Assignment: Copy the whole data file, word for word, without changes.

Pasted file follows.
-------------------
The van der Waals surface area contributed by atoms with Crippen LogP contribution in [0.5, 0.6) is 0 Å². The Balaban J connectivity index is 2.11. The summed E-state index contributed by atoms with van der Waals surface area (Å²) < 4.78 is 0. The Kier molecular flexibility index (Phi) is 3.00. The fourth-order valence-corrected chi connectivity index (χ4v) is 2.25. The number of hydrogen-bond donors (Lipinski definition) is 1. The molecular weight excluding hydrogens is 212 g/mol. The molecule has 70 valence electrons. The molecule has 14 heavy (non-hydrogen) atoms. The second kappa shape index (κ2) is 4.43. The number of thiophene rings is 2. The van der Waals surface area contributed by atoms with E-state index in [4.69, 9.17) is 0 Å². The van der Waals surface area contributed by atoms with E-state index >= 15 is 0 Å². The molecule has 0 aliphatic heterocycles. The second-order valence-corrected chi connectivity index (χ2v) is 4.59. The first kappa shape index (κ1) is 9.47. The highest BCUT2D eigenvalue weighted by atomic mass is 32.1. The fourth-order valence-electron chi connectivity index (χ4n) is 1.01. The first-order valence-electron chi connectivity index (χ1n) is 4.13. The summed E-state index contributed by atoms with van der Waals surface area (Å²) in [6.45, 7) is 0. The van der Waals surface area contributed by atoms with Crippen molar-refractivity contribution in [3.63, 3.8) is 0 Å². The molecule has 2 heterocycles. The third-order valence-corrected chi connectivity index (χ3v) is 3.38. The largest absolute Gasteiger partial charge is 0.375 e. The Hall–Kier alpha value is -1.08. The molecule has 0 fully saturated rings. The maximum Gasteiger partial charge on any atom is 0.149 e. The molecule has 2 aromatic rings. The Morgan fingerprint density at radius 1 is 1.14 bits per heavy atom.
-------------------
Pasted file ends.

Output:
The van der Waals surface area contributed by atoms with Crippen LogP contribution in [0.5, 0.6) is 0 Å². The Balaban J connectivity index is 2.11. The summed E-state index contributed by atoms with van der Waals surface area (Å²) < 4.78 is 0. The Kier molecular flexibility index (Phi) is 3.00. The fourth-order valence-corrected chi connectivity index (χ4v) is 2.25. The number of hydrogen-bond donors (Lipinski definition) is 1. The molecular weight excluding hydrogens is 212 g/mol. The molecule has 70 valence electrons. The molecule has 14 heavy (non-hydrogen) atoms. The second kappa shape index (κ2) is 4.43. The number of thiophene rings is 2. The van der Waals surface area contributed by atoms with E-state index in [4.69, 9.17) is 0 Å². The van der Waals surface area contributed by atoms with E-state index >= 15 is 0 Å². The molecule has 0 aliphatic heterocycles. The second-order valence-corrected chi connectivity index (χ2v) is 4.59. The first kappa shape index (κ1) is 9.47. The highest BCUT2D eigenvalue weighted by atomic mass is 32.1. The fourth-order valence-electron chi connectivity index (χ4n) is 1.01. The first-order valence-electron chi connectivity index (χ1n) is 4.13. The summed E-state index contributed by atoms with van der Waals surface area (Å²) in [6.45, 7) is 0. The van der Waals surface area contributed by atoms with Crippen molar-refractivity contribution in [3.63, 3.8) is 0 Å². The molecule has 2 heterocycles. The third-order valence-corrected chi connectivity index (χ3v) is 3.38. The largest absolute Gasteiger partial charge is 0.375 e. The Hall–Kier alpha value is -1.08. The molecule has 0 fully saturated rings. The maximum Gasteiger partial charge on any atom is 0.149 e. The molecule has 2 aromatic rings. The Morgan fingerprint density at radius 1 is 1.14 bits per heavy atom.